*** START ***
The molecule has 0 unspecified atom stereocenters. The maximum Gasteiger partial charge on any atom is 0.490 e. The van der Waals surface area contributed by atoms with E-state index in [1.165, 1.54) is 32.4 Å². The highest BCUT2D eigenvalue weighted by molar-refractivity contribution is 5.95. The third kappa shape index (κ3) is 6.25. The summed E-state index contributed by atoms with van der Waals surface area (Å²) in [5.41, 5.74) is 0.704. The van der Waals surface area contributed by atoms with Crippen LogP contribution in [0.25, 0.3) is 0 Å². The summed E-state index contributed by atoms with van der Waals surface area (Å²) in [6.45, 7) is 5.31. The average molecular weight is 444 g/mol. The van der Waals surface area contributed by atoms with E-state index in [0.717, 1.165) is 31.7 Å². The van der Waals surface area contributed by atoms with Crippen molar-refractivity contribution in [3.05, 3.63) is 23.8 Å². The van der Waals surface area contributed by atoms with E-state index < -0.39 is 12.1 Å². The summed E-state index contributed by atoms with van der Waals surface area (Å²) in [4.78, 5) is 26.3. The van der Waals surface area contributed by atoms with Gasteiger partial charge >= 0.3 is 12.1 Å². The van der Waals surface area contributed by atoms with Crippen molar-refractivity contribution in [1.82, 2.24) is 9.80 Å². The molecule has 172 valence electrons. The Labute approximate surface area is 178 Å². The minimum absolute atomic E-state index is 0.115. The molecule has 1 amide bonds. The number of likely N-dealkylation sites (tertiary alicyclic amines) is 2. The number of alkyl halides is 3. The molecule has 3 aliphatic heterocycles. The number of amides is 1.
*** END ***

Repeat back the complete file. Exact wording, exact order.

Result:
The molecule has 0 unspecified atom stereocenters. The maximum Gasteiger partial charge on any atom is 0.490 e. The van der Waals surface area contributed by atoms with E-state index in [1.165, 1.54) is 32.4 Å². The highest BCUT2D eigenvalue weighted by molar-refractivity contribution is 5.95. The third kappa shape index (κ3) is 6.25. The summed E-state index contributed by atoms with van der Waals surface area (Å²) in [5.41, 5.74) is 0.704. The van der Waals surface area contributed by atoms with Crippen LogP contribution in [0.25, 0.3) is 0 Å². The summed E-state index contributed by atoms with van der Waals surface area (Å²) in [6.45, 7) is 5.31. The average molecular weight is 444 g/mol. The van der Waals surface area contributed by atoms with E-state index in [0.717, 1.165) is 31.7 Å². The van der Waals surface area contributed by atoms with Crippen molar-refractivity contribution in [3.05, 3.63) is 23.8 Å². The van der Waals surface area contributed by atoms with E-state index < -0.39 is 12.1 Å². The summed E-state index contributed by atoms with van der Waals surface area (Å²) in [4.78, 5) is 26.3. The van der Waals surface area contributed by atoms with Gasteiger partial charge >= 0.3 is 12.1 Å². The van der Waals surface area contributed by atoms with Crippen molar-refractivity contribution in [1.82, 2.24) is 9.80 Å². The molecule has 172 valence electrons. The Labute approximate surface area is 178 Å². The minimum absolute atomic E-state index is 0.115. The molecule has 1 amide bonds. The number of likely N-dealkylation sites (tertiary alicyclic amines) is 2. The number of alkyl halides is 3. The molecule has 3 aliphatic heterocycles. The number of amides is 1.